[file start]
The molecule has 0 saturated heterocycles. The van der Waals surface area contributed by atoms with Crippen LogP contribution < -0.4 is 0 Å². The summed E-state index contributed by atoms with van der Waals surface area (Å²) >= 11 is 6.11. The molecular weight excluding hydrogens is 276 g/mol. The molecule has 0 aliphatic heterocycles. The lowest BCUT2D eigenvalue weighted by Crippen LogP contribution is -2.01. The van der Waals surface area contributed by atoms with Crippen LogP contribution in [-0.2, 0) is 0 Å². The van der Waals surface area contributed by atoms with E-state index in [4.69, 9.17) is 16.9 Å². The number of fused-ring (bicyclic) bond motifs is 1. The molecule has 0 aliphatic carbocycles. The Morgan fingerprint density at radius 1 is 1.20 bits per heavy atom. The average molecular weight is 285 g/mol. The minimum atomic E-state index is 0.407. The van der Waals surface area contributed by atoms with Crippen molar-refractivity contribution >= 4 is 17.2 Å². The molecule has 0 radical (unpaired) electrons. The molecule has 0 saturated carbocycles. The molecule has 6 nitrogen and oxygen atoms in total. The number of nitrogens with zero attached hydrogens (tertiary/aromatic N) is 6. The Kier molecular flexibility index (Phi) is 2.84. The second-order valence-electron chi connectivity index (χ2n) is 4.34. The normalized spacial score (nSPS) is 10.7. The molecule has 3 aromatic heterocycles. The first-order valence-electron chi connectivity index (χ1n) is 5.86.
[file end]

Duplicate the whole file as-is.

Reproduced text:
The molecule has 0 saturated heterocycles. The van der Waals surface area contributed by atoms with Crippen LogP contribution < -0.4 is 0 Å². The summed E-state index contributed by atoms with van der Waals surface area (Å²) >= 11 is 6.11. The molecular weight excluding hydrogens is 276 g/mol. The molecule has 0 aliphatic heterocycles. The lowest BCUT2D eigenvalue weighted by Crippen LogP contribution is -2.01. The van der Waals surface area contributed by atoms with Crippen LogP contribution in [-0.2, 0) is 0 Å². The van der Waals surface area contributed by atoms with E-state index in [4.69, 9.17) is 16.9 Å². The number of fused-ring (bicyclic) bond motifs is 1. The molecule has 0 aliphatic carbocycles. The Morgan fingerprint density at radius 1 is 1.20 bits per heavy atom. The average molecular weight is 285 g/mol. The minimum atomic E-state index is 0.407. The van der Waals surface area contributed by atoms with Crippen molar-refractivity contribution >= 4 is 17.2 Å². The molecule has 0 radical (unpaired) electrons. The molecule has 0 saturated carbocycles. The molecule has 6 nitrogen and oxygen atoms in total. The number of nitrogens with zero attached hydrogens (tertiary/aromatic N) is 6. The Kier molecular flexibility index (Phi) is 2.84. The second-order valence-electron chi connectivity index (χ2n) is 4.34. The normalized spacial score (nSPS) is 10.7. The molecule has 3 aromatic heterocycles. The first-order valence-electron chi connectivity index (χ1n) is 5.86.